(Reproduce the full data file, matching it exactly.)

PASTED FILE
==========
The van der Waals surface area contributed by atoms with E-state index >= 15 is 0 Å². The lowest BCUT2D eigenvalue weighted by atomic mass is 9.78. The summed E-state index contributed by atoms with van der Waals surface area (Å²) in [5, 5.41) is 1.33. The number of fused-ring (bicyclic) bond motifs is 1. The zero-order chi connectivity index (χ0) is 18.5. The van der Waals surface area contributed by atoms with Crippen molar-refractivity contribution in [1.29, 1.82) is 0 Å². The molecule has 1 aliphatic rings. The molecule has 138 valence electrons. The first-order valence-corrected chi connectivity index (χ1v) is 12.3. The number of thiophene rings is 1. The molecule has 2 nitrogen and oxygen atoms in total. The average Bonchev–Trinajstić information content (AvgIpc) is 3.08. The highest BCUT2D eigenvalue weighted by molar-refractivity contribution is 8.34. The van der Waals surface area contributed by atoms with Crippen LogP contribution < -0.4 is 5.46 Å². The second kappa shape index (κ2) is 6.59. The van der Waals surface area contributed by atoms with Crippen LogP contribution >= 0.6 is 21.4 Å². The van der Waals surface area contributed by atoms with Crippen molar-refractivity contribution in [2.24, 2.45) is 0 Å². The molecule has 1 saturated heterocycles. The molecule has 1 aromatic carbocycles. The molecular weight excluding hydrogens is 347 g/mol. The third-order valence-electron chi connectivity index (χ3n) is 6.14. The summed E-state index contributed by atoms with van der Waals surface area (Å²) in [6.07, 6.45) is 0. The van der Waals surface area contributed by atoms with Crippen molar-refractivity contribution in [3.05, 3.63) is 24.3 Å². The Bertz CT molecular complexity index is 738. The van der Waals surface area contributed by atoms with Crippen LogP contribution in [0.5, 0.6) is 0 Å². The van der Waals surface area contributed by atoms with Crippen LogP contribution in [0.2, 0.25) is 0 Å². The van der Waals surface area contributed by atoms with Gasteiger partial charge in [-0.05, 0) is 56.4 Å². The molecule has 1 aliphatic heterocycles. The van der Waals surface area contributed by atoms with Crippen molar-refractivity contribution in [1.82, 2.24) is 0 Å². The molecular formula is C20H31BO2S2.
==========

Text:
The van der Waals surface area contributed by atoms with E-state index >= 15 is 0 Å². The lowest BCUT2D eigenvalue weighted by atomic mass is 9.78. The summed E-state index contributed by atoms with van der Waals surface area (Å²) in [5, 5.41) is 1.33. The number of fused-ring (bicyclic) bond motifs is 1. The zero-order chi connectivity index (χ0) is 18.5. The van der Waals surface area contributed by atoms with Crippen molar-refractivity contribution in [1.29, 1.82) is 0 Å². The molecule has 1 aliphatic rings. The molecule has 138 valence electrons. The first-order valence-corrected chi connectivity index (χ1v) is 12.3. The number of thiophene rings is 1. The molecule has 2 nitrogen and oxygen atoms in total. The average Bonchev–Trinajstić information content (AvgIpc) is 3.08. The highest BCUT2D eigenvalue weighted by molar-refractivity contribution is 8.34. The van der Waals surface area contributed by atoms with Crippen LogP contribution < -0.4 is 5.46 Å². The second kappa shape index (κ2) is 6.59. The van der Waals surface area contributed by atoms with Crippen LogP contribution >= 0.6 is 21.4 Å². The van der Waals surface area contributed by atoms with Crippen molar-refractivity contribution in [2.24, 2.45) is 0 Å². The molecule has 1 saturated heterocycles. The molecule has 1 aromatic carbocycles. The molecular weight excluding hydrogens is 347 g/mol. The third-order valence-electron chi connectivity index (χ3n) is 6.14. The summed E-state index contributed by atoms with van der Waals surface area (Å²) in [6.07, 6.45) is 0. The van der Waals surface area contributed by atoms with Crippen molar-refractivity contribution in [3.05, 3.63) is 24.3 Å². The Bertz CT molecular complexity index is 738. The van der Waals surface area contributed by atoms with Crippen LogP contribution in [0.5, 0.6) is 0 Å². The van der Waals surface area contributed by atoms with Crippen LogP contribution in [0.2, 0.25) is 0 Å². The van der Waals surface area contributed by atoms with Gasteiger partial charge in [-0.05, 0) is 56.4 Å². The molecule has 1 aliphatic heterocycles. The van der Waals surface area contributed by atoms with Crippen molar-refractivity contribution in [1.82, 2.24) is 0 Å². The molecular formula is C20H31BO2S2.